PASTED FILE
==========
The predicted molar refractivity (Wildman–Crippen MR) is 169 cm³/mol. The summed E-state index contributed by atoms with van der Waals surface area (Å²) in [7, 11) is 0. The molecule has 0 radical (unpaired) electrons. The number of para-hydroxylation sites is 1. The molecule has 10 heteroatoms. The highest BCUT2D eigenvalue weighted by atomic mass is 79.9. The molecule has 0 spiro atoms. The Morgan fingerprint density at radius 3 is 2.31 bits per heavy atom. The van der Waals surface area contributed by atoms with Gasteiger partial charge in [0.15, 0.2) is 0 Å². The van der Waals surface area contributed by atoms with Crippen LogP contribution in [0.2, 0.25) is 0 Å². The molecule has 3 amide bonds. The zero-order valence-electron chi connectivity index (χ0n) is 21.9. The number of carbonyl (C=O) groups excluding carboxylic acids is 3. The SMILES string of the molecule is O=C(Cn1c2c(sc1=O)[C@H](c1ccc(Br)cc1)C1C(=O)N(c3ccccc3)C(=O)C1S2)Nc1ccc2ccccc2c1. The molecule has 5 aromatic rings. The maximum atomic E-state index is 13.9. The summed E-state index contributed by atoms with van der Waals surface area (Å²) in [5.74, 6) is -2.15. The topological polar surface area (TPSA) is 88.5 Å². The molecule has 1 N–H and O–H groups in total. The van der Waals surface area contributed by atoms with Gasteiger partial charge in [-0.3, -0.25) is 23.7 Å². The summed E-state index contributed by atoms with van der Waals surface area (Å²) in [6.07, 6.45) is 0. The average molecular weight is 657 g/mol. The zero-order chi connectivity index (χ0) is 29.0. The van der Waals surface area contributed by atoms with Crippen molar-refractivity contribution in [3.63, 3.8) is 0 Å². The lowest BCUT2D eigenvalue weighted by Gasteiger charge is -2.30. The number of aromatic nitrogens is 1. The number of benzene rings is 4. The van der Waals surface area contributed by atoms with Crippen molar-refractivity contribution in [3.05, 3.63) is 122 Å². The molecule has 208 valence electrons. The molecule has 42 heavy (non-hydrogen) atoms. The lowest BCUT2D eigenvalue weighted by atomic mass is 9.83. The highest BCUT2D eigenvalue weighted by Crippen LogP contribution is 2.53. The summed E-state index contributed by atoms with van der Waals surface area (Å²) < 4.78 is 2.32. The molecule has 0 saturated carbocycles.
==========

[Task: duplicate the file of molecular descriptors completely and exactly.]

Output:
The predicted molar refractivity (Wildman–Crippen MR) is 169 cm³/mol. The summed E-state index contributed by atoms with van der Waals surface area (Å²) in [7, 11) is 0. The molecule has 0 radical (unpaired) electrons. The number of para-hydroxylation sites is 1. The molecule has 10 heteroatoms. The highest BCUT2D eigenvalue weighted by atomic mass is 79.9. The molecule has 0 spiro atoms. The Morgan fingerprint density at radius 3 is 2.31 bits per heavy atom. The van der Waals surface area contributed by atoms with Gasteiger partial charge in [0.15, 0.2) is 0 Å². The van der Waals surface area contributed by atoms with Crippen LogP contribution in [0.2, 0.25) is 0 Å². The molecule has 3 amide bonds. The zero-order valence-electron chi connectivity index (χ0n) is 21.9. The number of carbonyl (C=O) groups excluding carboxylic acids is 3. The SMILES string of the molecule is O=C(Cn1c2c(sc1=O)[C@H](c1ccc(Br)cc1)C1C(=O)N(c3ccccc3)C(=O)C1S2)Nc1ccc2ccccc2c1. The molecule has 5 aromatic rings. The maximum atomic E-state index is 13.9. The summed E-state index contributed by atoms with van der Waals surface area (Å²) in [5.74, 6) is -2.15. The topological polar surface area (TPSA) is 88.5 Å². The molecule has 1 N–H and O–H groups in total. The van der Waals surface area contributed by atoms with Gasteiger partial charge in [-0.3, -0.25) is 23.7 Å². The summed E-state index contributed by atoms with van der Waals surface area (Å²) in [6.07, 6.45) is 0. The average molecular weight is 657 g/mol. The zero-order chi connectivity index (χ0) is 29.0. The van der Waals surface area contributed by atoms with Crippen molar-refractivity contribution in [3.63, 3.8) is 0 Å². The lowest BCUT2D eigenvalue weighted by Gasteiger charge is -2.30. The number of aromatic nitrogens is 1. The number of benzene rings is 4. The van der Waals surface area contributed by atoms with Crippen molar-refractivity contribution in [3.05, 3.63) is 122 Å². The molecule has 208 valence electrons. The molecule has 42 heavy (non-hydrogen) atoms. The lowest BCUT2D eigenvalue weighted by atomic mass is 9.83. The highest BCUT2D eigenvalue weighted by Crippen LogP contribution is 2.53. The summed E-state index contributed by atoms with van der Waals surface area (Å²) < 4.78 is 2.32. The molecule has 0 saturated carbocycles.